My wife, Robyn, and I have never adopted a child, but we have many friends who have. A very good friend of mine and his wife adopted a little girl a number of years ago who has had some developmental issues. Parenting her has been very difficult at times and she continues to be a challenge.
If I asked my friend, “If you would have known then what you know now–would you still have adopted her?”
I’m pretty sure his response would be something like, “No doubt about it! She’s our daughter.”
I’d like to think I’d be able to answer the same way. And I’m very grateful it’s how God would answer. In his letter to the Ephesians, Paul said:
In love, He predestined us to be adopted as his sons through Jesus Christ, in accordance with His pleasure and will–to the praise of His glorious grace, which He has freely given us in the one He loves.
That’s a mouthful, I know, but let’s look at what Paul reveals to us about God’s heart toward us. In the previous sentence, we see that God chose us before the creation of the world to be holy and blameless in His sight. Now we see that He predestined us to be adopted into His family. Before you and I even existed, God chose to adopt us.
Was God surprised by our sin? Did we catch Him off guard? Did He have some regrets once He saw how we behaved?
Of course not. He saw all of our days before we took our first breath. He saw our selfish acts. He knew our evil thoughts. And yet, He adopted us anyway. Despite all of our sin, He made us His sons and daughters.
And He didn’t do it grudgingly. It was “in accordance with His pleasure and will.” God was pleased to adopt you. It was His will. He wanted you. He chose you. He adopted you. He made you His child.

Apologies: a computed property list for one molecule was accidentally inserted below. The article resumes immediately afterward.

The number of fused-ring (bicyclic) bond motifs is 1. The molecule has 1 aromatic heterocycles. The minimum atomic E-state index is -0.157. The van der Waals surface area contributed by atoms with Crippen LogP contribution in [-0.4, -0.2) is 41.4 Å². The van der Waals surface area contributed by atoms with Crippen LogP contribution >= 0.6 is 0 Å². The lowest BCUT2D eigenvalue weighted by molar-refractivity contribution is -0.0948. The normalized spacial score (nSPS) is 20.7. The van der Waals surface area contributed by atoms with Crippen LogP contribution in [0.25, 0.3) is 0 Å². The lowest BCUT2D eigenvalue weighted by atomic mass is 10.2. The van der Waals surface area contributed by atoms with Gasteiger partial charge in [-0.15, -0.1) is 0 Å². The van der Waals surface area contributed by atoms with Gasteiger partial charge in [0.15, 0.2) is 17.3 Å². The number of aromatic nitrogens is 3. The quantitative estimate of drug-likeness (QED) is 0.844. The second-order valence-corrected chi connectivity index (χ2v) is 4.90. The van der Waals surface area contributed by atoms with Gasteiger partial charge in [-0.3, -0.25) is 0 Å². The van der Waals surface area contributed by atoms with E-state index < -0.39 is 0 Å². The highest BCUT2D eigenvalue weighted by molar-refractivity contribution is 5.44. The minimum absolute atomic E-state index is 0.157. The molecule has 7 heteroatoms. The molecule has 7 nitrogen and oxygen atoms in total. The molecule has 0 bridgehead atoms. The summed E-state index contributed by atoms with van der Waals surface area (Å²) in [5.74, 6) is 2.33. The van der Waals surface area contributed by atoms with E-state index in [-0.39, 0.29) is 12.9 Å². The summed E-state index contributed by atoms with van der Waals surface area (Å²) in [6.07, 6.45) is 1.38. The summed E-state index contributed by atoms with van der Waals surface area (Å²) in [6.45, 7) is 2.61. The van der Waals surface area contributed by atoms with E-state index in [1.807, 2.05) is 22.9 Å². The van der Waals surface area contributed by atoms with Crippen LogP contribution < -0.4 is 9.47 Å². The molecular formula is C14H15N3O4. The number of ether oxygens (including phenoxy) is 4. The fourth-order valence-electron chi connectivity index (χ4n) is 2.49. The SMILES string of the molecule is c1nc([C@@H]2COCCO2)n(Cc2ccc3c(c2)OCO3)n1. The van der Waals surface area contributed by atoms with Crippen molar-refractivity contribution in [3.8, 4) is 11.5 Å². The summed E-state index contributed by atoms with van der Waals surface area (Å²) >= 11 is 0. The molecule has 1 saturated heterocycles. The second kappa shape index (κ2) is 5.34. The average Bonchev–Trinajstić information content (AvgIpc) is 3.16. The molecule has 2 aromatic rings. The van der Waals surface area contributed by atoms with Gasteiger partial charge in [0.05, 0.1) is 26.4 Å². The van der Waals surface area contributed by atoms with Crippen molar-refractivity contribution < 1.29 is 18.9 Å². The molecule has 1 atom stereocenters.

And He has no regrets, because He already saw how you’d turn out. And so the result is “the praise of His glorious grace, which He has freely given us in the One He loves.”
Think about that. God knew all about our sins and failures. And He adopted us anyway…by grace. And because we were adopted by grace and because He already knew all about us beforehand–there’s no danger of Him giving us back. We weren’t adopted because of our goodness. We were adopted in spite of our badness.
IT’S BY GRACE!
You are God’s child. In love, He predestined you to be adopted. And it was all by grace that was freely given to you in Christ.
If you have been living under a cloud of guilt and condemnation, then it’s time to start walking in the truth. You don’t have to be afraid that God is displeased and disappointed with you. You can live confidently in God’s love, because your Father has seen the worst about you and adopted you anyway.
Posted: January 28th, 2013 | Author: Gregg Stutts | Filed under: Difficulties, Relationships, Truth | Tags: God is good, God's character, God's glory, God's love, God's will, God's word, grace, heaven, Jesus, marriage, money, pain and suffering, Relationships | No Comments »
I realized a number of years ago that I really don’t want to walk by faith. That’s a problem because God says things like:
“We live by faith, not by sight.” 2 Corinthians 5:17
“And without faith it is impossible to please God…” Hebrews 11:6
Walking or living by faith means I won’t always see how things are going to work out. That’s a really uncomfortable place to be. And I don’t like being uncomfortable. I suspect you don’t either.